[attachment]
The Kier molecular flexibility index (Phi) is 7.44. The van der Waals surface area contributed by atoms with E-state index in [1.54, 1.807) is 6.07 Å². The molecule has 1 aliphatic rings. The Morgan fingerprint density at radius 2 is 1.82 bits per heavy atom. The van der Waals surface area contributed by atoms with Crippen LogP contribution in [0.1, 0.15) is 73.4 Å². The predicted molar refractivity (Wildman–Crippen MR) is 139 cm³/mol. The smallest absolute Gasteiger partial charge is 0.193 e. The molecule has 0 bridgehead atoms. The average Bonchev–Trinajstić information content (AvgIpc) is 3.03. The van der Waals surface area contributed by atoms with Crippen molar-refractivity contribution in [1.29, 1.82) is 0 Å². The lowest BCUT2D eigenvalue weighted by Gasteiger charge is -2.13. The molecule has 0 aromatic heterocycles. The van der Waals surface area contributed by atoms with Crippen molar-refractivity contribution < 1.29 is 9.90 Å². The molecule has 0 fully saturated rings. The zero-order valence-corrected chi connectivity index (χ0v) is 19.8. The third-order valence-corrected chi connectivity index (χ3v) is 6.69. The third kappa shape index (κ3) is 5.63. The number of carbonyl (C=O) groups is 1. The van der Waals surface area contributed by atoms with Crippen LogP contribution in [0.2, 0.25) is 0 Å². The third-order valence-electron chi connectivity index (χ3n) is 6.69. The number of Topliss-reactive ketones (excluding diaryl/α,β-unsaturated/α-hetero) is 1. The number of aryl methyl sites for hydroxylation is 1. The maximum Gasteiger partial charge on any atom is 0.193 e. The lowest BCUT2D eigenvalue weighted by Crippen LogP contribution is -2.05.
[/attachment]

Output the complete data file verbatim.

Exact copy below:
The Kier molecular flexibility index (Phi) is 7.44. The van der Waals surface area contributed by atoms with E-state index in [1.54, 1.807) is 6.07 Å². The molecule has 1 aliphatic rings. The Morgan fingerprint density at radius 2 is 1.82 bits per heavy atom. The van der Waals surface area contributed by atoms with Crippen LogP contribution in [0.1, 0.15) is 73.4 Å². The predicted molar refractivity (Wildman–Crippen MR) is 139 cm³/mol. The smallest absolute Gasteiger partial charge is 0.193 e. The molecule has 0 bridgehead atoms. The average Bonchev–Trinajstić information content (AvgIpc) is 3.03. The van der Waals surface area contributed by atoms with Crippen molar-refractivity contribution in [1.29, 1.82) is 0 Å². The lowest BCUT2D eigenvalue weighted by Gasteiger charge is -2.13. The molecule has 0 aromatic heterocycles. The van der Waals surface area contributed by atoms with Crippen molar-refractivity contribution < 1.29 is 9.90 Å². The molecule has 0 fully saturated rings. The zero-order valence-corrected chi connectivity index (χ0v) is 19.8. The third-order valence-corrected chi connectivity index (χ3v) is 6.69. The third kappa shape index (κ3) is 5.63. The number of carbonyl (C=O) groups is 1. The van der Waals surface area contributed by atoms with Crippen LogP contribution in [0.2, 0.25) is 0 Å². The third-order valence-electron chi connectivity index (χ3n) is 6.69. The number of Topliss-reactive ketones (excluding diaryl/α,β-unsaturated/α-hetero) is 1. The number of aryl methyl sites for hydroxylation is 1. The maximum Gasteiger partial charge on any atom is 0.193 e. The lowest BCUT2D eigenvalue weighted by Crippen LogP contribution is -2.05.